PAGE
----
Point started their business in a few counties in California at the end of last year and hve met with strong demand from both homeowners and investors. It is ready to expand its platform to include more accredited investors, family offices and institutional buyers of their real-estate investments (which are structured as options). The company has begun to expand geographically and it is not accepting homeowner applications from Washington with plans to expand to at least 3 additional states by the end of the year. HELOC’s, companies providing home equity loans and mortgage refinancing provide some competition to Point but the company considers lax underwriting from traditional lenders as its biggest challenge. It is able to fend off the competition because of the uniqueness of its product where both parties (investors and homeowners) want the property to appreciate so that they both can make money – this alignment of interests is, the company believes, unprecedented in the consumer finance space.
Unlike HELOC and home equity who only provide loans to people with good credit score and a steady flow of income, Point targets people who are optimizing for cashflow – the use of funds might be for debt payoff, small business investment, to help the homeowner bridge to a sale or refinance or to finance upgrades. Point customers fall all over the credit spectrum but the company takes pride in being able to offer their solution to some homeowners who fall below the underwriting cutoff requirements of traditional home equity lenders.
Point business model is simple; the company collects a 3% fee from the amount invested into the property and it also shares in a small percentage of any profits investors realize when the homeowner sells or buys back. For making an investment of 10% of the property’s value, the company often takes about 30% of the appreciation in the house although the exact % varies according to the company’s proprietary pricing which captures homeowner and property risk on a continuum.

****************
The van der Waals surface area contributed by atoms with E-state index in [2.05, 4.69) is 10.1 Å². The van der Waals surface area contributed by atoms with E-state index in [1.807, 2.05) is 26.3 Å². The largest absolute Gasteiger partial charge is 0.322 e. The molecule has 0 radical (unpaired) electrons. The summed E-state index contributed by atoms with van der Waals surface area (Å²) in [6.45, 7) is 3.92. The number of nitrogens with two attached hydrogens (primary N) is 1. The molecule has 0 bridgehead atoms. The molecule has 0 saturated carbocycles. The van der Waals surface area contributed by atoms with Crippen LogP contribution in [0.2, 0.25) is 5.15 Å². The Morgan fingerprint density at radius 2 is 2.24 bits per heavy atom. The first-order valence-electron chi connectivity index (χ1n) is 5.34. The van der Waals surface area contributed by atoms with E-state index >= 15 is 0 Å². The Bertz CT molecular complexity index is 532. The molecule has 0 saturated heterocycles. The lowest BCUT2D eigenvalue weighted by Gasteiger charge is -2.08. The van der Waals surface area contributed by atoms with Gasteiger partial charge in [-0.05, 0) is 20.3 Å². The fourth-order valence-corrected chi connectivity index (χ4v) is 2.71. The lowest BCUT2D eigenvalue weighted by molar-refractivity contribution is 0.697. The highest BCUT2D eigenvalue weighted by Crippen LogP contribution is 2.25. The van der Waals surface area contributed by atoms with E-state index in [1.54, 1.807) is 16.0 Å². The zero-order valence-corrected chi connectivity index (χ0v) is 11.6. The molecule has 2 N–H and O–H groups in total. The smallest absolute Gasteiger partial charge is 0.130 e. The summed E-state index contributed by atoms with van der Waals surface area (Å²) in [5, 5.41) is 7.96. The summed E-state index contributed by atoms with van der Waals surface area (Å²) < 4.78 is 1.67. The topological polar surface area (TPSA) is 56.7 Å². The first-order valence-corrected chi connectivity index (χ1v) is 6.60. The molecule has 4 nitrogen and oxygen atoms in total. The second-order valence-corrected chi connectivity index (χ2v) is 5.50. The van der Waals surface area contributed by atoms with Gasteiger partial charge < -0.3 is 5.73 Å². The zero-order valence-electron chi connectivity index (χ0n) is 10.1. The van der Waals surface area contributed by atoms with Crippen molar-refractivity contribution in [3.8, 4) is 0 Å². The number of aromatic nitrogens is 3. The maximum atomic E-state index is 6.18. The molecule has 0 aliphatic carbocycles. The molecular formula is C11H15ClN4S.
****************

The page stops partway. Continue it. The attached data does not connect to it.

To protect the investors from depreciation risk, Point prices its strike price at a discount to the appraised value of the home. This discount ranges from 10-20% of the property’s value. If the homeowner exits at a property price below this risk adjusted value then the investor will share in the depreciation below that risk adjusted price. To protect the homeowner against exorbitant costs, Point caps the cost to the homeowner so that it cannot exceed a maximum effective interest rate regardless of how much the property appreciates. That cap is typically in the mid to high teens.
To date, approximately 25% of homeowners are on track to buy out Point in the first year and investors capital should be returned in just over 4 years. Overall the company is targeting a return of approximately 12% over the life of the assets in its portfolio.
Homeowners use Point for various reasons including debt payoff, small business investment or property renovation. Now, whether it is a financial constraint or investment opportunity, they can always arrange the cash flow by utilizing their biggest asset, their home. After getting a strong response from the public for its products, it funded just over 50 investments in its first few months of operation and this was enough to convince the company’s investors to lead a $8.4 million series A investment in August 2016 led again by Andreessen Horowitz.
With the series A in the bank, Point is onboarding institutional investors with the goal to scaling volume to greater than $10 million per month within 12 months. It is focusing on MBS buyers, asset managers, sophisticated family offices, real estate funds, and investors who want to invest for the long term and are comfortable in holding a potentially illiquid asset in anticipation of a superior return. Point is now in the process of expanding and growing. It will start its operations in 5 more states by the end of 2016 and also brought Ryan Randall onboard as the head of its Capital Market. Ryan was previously CFO of Upstart. All this activity, a pedigreed investor base, and a seasoned team suggest Point will be very busy in the next few years.
Author: Heena Dhir and